# Is Boustead Singapore Limited Gushing with Cash?

“Cash, though, is to a business as oxygen is to an individual: never thought about when it is present, the only thing in mind when it is absent. When bills come due, only cash is legal tender. Don’t leave home without it.”

— Warren Buffett

As we search for positive signs in a new company, the cash flowing through the firm may be one thing worth looking up. In particular, the cash conversion cycle of a company may be of interest to the Foolish investor.

Turning goods into cash

Simply said, the cash conversion cycle is the number of days it takes for a company to 1) convert cash in the bank into inventory, 2) sell that inventory, and 3) receive the cash from the sale. The shorter the cycle goes, the better.

To learn how to calculate the cash conversion cycle, go here.

Let’s run Boustead Singapore Limited (SGX: F9D), a provider of infrastructure-related engineering services and geo-spatial technology, through this calculation today.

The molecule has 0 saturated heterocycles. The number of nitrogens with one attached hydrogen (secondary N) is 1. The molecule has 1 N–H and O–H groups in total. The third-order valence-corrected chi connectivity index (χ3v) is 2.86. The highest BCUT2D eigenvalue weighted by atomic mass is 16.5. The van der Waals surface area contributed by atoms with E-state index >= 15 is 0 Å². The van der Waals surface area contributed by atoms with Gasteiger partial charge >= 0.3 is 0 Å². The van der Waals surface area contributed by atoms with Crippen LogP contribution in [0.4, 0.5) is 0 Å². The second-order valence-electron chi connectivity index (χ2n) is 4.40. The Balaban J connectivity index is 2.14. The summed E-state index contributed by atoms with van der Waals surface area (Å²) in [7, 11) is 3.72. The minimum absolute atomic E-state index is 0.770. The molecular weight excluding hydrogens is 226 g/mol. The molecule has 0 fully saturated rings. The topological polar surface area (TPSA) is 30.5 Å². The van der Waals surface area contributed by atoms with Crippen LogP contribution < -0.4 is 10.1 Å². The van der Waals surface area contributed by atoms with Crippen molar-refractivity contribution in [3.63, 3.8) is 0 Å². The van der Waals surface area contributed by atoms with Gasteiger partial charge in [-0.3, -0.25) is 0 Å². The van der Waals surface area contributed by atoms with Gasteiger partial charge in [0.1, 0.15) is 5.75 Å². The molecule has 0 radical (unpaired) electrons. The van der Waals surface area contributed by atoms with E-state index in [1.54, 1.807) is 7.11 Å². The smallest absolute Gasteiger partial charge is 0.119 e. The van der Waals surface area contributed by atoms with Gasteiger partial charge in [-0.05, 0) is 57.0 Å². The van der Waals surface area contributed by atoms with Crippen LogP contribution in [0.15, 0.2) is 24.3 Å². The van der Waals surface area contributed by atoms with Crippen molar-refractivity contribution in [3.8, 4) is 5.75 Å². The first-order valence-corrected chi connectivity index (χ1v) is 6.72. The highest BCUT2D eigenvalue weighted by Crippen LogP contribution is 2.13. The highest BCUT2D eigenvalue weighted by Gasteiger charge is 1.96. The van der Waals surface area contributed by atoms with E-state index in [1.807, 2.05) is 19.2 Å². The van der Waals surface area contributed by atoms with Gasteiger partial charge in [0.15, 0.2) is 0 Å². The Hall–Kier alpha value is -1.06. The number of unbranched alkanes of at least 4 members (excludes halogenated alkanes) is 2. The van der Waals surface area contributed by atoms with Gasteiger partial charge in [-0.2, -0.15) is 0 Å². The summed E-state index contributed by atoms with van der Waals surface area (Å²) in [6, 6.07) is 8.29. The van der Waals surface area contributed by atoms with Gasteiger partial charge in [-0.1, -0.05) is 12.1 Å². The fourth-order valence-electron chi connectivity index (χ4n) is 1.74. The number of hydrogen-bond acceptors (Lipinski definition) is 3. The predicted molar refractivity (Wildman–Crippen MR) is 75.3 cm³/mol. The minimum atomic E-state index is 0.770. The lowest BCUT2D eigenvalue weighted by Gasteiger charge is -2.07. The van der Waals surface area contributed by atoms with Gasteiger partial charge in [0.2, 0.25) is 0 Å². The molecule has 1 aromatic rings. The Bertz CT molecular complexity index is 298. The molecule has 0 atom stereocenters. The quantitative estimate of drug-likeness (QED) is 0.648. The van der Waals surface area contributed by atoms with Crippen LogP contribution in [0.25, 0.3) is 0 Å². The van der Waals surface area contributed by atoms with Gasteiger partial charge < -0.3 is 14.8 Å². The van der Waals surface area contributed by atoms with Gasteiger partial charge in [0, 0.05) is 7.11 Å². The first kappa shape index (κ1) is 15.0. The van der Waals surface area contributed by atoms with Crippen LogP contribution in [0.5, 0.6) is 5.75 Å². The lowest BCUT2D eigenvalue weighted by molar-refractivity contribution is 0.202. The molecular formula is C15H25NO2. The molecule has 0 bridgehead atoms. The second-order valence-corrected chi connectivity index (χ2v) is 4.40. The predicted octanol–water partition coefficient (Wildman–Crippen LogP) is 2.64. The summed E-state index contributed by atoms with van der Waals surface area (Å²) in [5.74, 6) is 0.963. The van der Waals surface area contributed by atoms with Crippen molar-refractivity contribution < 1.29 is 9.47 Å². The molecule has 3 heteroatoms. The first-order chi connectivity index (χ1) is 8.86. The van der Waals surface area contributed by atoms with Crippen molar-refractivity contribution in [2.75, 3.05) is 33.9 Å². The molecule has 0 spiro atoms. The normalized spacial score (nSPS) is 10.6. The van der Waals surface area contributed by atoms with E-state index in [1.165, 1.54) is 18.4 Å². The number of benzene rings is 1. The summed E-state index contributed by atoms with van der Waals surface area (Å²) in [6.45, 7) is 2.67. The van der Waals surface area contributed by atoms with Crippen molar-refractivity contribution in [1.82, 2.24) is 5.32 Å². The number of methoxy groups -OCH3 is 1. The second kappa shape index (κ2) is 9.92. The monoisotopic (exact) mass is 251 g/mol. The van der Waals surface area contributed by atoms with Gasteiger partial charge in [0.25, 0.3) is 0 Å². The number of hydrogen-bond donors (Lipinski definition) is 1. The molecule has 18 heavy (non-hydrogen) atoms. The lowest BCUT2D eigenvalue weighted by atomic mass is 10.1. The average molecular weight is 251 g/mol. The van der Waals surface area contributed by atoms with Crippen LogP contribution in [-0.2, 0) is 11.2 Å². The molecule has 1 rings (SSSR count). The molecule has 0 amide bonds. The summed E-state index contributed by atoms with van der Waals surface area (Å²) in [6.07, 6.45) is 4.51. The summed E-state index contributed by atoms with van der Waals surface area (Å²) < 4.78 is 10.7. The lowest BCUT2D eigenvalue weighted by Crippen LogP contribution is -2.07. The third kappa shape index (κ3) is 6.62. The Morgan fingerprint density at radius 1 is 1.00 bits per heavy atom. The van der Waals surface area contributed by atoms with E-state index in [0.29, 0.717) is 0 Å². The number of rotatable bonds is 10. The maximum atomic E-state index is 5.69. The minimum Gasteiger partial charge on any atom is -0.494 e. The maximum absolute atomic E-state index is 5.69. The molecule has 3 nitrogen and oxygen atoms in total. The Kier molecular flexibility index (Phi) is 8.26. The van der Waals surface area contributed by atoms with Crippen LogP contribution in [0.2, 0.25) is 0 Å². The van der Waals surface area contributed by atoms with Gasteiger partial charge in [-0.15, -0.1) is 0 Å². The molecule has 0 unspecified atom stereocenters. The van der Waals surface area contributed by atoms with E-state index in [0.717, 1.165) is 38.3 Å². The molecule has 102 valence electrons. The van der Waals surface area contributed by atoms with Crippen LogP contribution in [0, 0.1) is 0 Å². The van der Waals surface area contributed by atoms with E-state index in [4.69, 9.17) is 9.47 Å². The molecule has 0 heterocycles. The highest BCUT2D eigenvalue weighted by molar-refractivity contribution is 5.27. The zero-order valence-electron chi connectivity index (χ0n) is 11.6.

We will be using the figures for the financial year ended 31 March 2014 (FY 2014) in this case.

We start with the Days Inventory Outstanding (DIO) metric. DIO is the number of days that it takes for a company to sell its entire inventory. Generally speaking, the lower the number of days, the more effective the company’s inventory management is.

Below is a summary table with all the relevant figures:

Next up, we have the Days Sales Outstanding (DSO) figure. DSO represents the amount of time it takes the company, on average, to receive money after it has sold a good or service. Having a lower DSO usually indicates that a company is good at credit management.

Finally, we come to the Days Payable Outstanding (DPO), which is the number of days it takes a company to pay its suppliers after their products have arrived. In general, having a longer payment term is better for a company.

Pulling it together

The cash conversion cycle can now be put together by adding the DIO with DSO and subtracting the DPO. Doing so would give Boustead Singapore a cash conversion cycle of -168 days for FY2014 (6 + 83 – 257 = -168).

In the case of Boustead Singapore, the company maintained a low DIO of 6 days. Furthermore, the DPO was stretched to a significant 257 days. Both the low DIO and high DPO were main contributors to the negative cash conversion cycle.

This would be helpful for Boustead Singapore as it would require less cash to be tied up in the daily operations of its business.

Over time, tracking the changes in a company’s cash conversion cycle may help the Foolish investor understand the business changes that the company makes and whether those changes helps bring in the cash faster.

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